Now, she finds herself inexorably drawn back to that landmark moment in history through the sensibilities, memories and experiences of Carrie Grace, a role that has galvanized her entire being.

“I cannot be involved halfway,” she said. “At the beginning, when I began to read the scripts and had some misgivings about some things, I went to (the show’s creator) John Romano and said, ‘I’d like to be able to sit down and discuss this with you.”’

The weekly routine that ensued involved a rare collaborative effort, in which each week Tyson sits with the writers or producers and “together come up with something, if need be, that is either more interesting or more technically correct. It’s a wonderful rapport I have with them, and I really value it.

“It helps me, and if it helps me, it helps them.”

From the outset, Romano, who believes one should “play the conflict, play the uncertainties, don’t preach,” welcomed her input. He has found it “exciting,” he says, “to watch … the back and forth between her and some of our writers, including AfricanAmerican women, to hear differences in the points of view and to shape truly surprising and controversial directions.”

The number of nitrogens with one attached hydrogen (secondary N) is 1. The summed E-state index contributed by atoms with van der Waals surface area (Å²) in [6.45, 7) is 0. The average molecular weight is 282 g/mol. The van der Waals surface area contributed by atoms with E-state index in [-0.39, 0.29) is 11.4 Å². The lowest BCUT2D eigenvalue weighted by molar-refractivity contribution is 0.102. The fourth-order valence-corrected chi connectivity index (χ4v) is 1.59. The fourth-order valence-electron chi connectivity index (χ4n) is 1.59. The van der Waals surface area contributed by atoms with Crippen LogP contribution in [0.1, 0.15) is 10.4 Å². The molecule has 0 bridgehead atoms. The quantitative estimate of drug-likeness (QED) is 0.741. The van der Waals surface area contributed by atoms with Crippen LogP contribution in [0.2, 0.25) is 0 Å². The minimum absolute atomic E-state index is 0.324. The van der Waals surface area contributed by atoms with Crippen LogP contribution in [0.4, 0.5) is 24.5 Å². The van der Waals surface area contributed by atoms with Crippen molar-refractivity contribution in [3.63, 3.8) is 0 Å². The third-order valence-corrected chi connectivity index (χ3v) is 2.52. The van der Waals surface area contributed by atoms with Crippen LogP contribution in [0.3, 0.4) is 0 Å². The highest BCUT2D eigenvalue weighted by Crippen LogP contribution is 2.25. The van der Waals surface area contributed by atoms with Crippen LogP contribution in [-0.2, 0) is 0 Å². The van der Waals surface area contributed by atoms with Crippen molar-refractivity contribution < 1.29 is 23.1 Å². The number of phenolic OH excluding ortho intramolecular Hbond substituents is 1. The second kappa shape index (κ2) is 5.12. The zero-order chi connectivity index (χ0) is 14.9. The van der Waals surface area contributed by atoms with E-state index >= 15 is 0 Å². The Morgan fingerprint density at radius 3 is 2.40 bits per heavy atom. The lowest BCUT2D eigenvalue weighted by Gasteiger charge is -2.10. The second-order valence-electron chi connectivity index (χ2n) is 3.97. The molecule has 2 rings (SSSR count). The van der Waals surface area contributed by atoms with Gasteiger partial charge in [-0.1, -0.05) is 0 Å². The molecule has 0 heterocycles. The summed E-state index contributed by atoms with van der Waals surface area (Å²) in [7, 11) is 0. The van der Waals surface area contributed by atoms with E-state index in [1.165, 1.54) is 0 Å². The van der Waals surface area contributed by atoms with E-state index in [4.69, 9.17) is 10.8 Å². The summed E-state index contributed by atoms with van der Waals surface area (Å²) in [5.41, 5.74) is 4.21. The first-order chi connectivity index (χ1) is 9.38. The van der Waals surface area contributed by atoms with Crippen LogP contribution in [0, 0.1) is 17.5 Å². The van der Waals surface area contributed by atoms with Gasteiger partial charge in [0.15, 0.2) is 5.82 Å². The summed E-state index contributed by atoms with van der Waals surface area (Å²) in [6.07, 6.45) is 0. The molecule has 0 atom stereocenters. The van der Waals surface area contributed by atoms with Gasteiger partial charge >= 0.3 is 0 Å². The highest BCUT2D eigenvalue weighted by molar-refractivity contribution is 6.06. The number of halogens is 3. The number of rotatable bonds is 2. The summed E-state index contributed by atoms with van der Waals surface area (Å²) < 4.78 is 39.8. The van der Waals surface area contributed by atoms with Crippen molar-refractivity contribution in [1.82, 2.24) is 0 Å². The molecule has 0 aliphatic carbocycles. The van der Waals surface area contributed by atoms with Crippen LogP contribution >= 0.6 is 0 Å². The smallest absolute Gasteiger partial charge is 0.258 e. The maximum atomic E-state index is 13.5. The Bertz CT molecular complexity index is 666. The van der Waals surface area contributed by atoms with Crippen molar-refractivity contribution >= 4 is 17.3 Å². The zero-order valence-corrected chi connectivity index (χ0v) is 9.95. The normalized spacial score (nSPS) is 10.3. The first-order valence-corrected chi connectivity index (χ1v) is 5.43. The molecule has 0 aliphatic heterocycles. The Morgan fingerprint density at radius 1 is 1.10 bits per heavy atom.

Like others, Romano underscores Tyson’s “mantle of responsibility, a position in this country’s culture.” Tyson deflects these perceptions but acknowledges she feels a distinct mandate, “born into this universe black and female.

“What’s important is that when I make a choice, that in some way it addresses the problems that exist for human beings on this universe. And so I look for women whose lives revolve around the problems and the manner in which they dealt with them, that allowed them to survive.

“I have learned in my lifetime that if you are black and live in this world, that you can be anything you want. And I think it is imperative that young people know and understand that.